Business at local marinas is picking up as the summer boating season gets under way, harbormasters said.
Most marinas are reporting the same or slightly higher slip occupancy rates compared to previous years.
The Hammond Marina, with 916 slips available for rent, expects half of those to be occupied this season, which is on target to raise the $1.2 million in income the marina budgeted for this year.
In Porter County, the Portage Public Marina is already at full capacity.
Yet, harbormasters still are seeing signs boaters are compensating for high gas prices and tight pocketbooks.
Some slip holders use their boats more as summer cottages and less as vehicles to travel around the lake and to destinations in Michigan or Chicago. Personal watercraft that require less fuel and are more affordable investments have risen in popularity.
"They will buy a boat and tie it in a slip here, and some of them never go anywhere," Michigan City Port Authority Harbormaster Tim Frame said.
"They come down for the weekend, hang out on the boat and then leave Sunday afternoon. It's like a little floating condo."
A handful of boats stayed in storage at Miller's Westerman's Marina in Portage instead of going in the water as the economy weakened.
But this year most boats are going in slips, and the marina's owner, Kurt Miller, said more boaters are paying for detailing and other services the marina offers.
"We have been real busy getting (the boats) back in," Miller said.
Hammond Port Authority Director Milan Kruszynski said the goal is for 450 of the marina's slips to be full. As an incentive, the marina offered a 3 percent discount to returning slip holders that paid on time.
Kruszynski said the projected occupancy for this season is positive for the overall boating and recreational experience.
"Even when I came here eight years ago, we never ever wanted to be 100 percent full," Kruszynski said. "You always want to have at least 10 percent — in our case somewhere around 80 to 90 slips — for transients."
Transient boaters pay daily or weekly rates instead of the more expensive commitment to rent a slip for an entire season.
Kruszynski said he has seen an increase in boaters paying for a daily launch fee and taking jet skis and jet boats out for the day.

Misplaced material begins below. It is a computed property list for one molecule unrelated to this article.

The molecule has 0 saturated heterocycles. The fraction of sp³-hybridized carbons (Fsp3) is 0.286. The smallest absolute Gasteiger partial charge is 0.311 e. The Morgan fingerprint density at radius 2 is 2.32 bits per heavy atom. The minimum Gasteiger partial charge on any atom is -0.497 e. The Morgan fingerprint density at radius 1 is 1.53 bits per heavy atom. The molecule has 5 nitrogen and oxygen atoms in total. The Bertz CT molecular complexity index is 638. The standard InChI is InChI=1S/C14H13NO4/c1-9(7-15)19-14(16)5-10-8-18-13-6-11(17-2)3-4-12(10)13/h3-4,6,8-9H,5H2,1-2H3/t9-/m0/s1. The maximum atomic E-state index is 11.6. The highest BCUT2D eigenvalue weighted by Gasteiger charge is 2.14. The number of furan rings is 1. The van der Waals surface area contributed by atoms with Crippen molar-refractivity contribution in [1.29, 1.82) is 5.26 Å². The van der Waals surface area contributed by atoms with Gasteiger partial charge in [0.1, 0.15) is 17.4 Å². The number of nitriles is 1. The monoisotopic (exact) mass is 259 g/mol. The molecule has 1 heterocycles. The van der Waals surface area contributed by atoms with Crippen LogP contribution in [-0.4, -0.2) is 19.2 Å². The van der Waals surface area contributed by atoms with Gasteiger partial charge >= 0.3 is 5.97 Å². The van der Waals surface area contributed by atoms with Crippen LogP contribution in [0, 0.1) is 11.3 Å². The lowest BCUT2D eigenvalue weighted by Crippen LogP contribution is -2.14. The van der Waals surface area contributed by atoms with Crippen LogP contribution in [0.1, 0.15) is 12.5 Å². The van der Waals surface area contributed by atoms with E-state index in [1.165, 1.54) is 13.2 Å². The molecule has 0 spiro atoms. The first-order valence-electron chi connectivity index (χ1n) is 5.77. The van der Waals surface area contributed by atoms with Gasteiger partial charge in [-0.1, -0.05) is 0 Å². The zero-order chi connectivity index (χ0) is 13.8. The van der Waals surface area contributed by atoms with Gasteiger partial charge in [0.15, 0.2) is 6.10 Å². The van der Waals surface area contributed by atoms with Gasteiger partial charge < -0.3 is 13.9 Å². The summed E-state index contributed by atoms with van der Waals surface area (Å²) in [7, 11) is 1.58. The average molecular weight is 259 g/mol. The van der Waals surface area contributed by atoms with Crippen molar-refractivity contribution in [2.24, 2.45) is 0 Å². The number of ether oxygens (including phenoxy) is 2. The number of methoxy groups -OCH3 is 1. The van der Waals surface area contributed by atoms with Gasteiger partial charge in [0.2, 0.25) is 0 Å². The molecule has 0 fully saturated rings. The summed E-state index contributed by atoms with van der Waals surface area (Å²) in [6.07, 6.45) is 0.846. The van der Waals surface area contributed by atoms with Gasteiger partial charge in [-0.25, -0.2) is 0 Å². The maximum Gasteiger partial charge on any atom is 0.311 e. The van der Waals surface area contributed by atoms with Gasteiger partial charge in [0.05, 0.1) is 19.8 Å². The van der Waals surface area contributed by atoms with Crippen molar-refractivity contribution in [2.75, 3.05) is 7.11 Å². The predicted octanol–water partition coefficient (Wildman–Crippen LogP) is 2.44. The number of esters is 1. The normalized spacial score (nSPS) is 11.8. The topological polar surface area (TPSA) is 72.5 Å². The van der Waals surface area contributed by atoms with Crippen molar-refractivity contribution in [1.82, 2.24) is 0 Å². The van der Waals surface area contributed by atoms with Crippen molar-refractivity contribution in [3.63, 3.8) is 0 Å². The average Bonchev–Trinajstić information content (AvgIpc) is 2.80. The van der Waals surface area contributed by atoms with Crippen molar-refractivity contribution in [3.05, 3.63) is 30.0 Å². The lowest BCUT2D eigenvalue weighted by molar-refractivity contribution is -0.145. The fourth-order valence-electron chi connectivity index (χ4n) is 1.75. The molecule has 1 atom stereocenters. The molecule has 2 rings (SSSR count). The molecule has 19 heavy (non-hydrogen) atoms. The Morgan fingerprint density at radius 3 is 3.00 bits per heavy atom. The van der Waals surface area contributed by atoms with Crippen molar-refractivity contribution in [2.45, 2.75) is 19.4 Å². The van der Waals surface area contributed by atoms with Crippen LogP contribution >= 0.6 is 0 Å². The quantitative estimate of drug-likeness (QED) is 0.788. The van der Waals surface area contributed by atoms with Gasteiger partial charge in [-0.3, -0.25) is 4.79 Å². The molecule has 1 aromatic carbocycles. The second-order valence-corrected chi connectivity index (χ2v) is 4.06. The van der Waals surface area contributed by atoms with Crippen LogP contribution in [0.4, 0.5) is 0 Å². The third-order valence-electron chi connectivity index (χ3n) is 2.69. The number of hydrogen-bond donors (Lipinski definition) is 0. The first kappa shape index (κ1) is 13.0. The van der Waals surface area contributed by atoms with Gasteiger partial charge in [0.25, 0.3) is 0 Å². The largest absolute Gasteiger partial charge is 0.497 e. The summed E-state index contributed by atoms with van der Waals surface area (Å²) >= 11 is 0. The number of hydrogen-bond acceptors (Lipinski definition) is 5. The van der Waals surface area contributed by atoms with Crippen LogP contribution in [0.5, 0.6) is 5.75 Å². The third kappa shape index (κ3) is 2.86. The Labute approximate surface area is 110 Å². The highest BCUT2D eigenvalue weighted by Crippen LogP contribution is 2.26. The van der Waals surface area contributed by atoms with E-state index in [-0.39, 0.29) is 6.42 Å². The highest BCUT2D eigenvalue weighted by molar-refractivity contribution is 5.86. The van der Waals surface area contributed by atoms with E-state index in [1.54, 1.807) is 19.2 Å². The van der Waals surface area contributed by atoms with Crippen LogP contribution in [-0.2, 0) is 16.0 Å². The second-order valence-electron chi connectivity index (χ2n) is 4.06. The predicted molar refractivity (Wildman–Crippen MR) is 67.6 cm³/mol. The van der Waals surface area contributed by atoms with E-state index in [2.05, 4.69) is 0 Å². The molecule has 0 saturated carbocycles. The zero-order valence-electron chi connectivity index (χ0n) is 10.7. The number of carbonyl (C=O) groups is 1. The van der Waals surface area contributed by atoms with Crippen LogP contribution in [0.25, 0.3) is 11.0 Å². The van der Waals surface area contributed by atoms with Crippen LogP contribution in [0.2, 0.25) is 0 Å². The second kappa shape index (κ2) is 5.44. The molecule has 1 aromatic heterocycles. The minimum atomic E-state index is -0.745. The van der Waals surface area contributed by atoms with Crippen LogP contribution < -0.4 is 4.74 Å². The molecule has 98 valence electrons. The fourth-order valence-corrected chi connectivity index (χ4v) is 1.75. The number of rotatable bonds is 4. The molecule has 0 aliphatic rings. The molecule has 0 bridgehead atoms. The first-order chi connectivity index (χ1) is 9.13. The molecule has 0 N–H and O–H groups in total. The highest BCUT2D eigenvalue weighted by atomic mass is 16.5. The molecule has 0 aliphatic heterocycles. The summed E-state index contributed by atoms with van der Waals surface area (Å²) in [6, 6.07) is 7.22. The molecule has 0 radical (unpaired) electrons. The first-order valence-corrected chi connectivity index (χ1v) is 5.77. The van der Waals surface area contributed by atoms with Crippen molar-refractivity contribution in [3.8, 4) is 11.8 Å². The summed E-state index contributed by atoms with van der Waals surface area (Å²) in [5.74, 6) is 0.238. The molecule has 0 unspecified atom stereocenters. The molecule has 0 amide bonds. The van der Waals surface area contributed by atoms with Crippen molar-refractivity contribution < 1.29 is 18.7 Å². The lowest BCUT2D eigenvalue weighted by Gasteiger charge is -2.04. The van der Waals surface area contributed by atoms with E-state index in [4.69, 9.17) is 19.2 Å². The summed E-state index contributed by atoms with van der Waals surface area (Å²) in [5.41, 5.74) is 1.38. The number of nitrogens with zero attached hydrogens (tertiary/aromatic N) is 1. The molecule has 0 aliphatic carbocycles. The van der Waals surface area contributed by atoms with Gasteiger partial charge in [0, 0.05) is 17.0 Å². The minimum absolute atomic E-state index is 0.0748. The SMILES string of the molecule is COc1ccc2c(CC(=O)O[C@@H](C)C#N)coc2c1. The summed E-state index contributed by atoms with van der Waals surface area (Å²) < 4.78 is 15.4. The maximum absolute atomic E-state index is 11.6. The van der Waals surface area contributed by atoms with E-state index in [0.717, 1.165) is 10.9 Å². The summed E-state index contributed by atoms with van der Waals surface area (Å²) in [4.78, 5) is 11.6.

"It's something people can tow behind an SUV and something they can put in water on a Saturday morning and pull out on a Saturday evening," Kruszynski said.
Down the lakeshore, the East Chicago Marina, at third of the size of the Hammond Marina, is at 70 percent occupancy.
The 200-slip Portage Public Marina has 194 of its 200 slips occupied with the rest left for transient boaters, Harbormaster Allen Ekdahl said.
Ekdahl said he expects the marina is popular because of its proximity to the beaches and the quality of its launch facility.
"We've been very fortunate that we were able to maintain," Ekdahl said.
At nearby Marina Shores at Dune Harbor, Harbormaster Scott Praxl estimated about three-quarters of the marina's 255 slips are rented. Praxl said business at the marina appears to be up from last year.
Praxl also has noticed smaller boats are coming in for slips, a sign that boating recreation along Lake Michigan is recovering from the economic downturn.
"That means they have a little bit more money and are able to utilize it," Praxl said.
The Washington Park Marina in Michigan City is at 90 percent occupancy, Michigan City's Frame said. When the economy slowed, the marina went from having 12 to 15 slips open in any given year, to having 50 to 60 open.
"We'll recover some of that especially once it's turning warm and nice," Frame said.
Frame is noticing more boaters sitting at the dock instead of going out on the lake.
"We don't see as many people moving around, like taking a trip by boat up Lake Michigan. ... A couple of years ago when gas prices at the marina were pushing $5 a gallon, the transient (boaters) just fell off a cliff, and now that has recovered some," Frame said.
The port authority also operates Trail Creek Marina, which Frame estimates is 75 percent full. Trail Creek accommodates smaller boats and is less expensive than the larger marina at Washington Park.
Frame said the sticker shock of gas prices at $4 or more a gallon has worn off on most boaters. But gas prices can affect the trips boaters take, especially if they're on a budget.
"I would say more of them, they choose to have a boat at the expense of something else," Frame said. "As boating gets more expensive with fuel, there is less moving around with it and more sitting on it."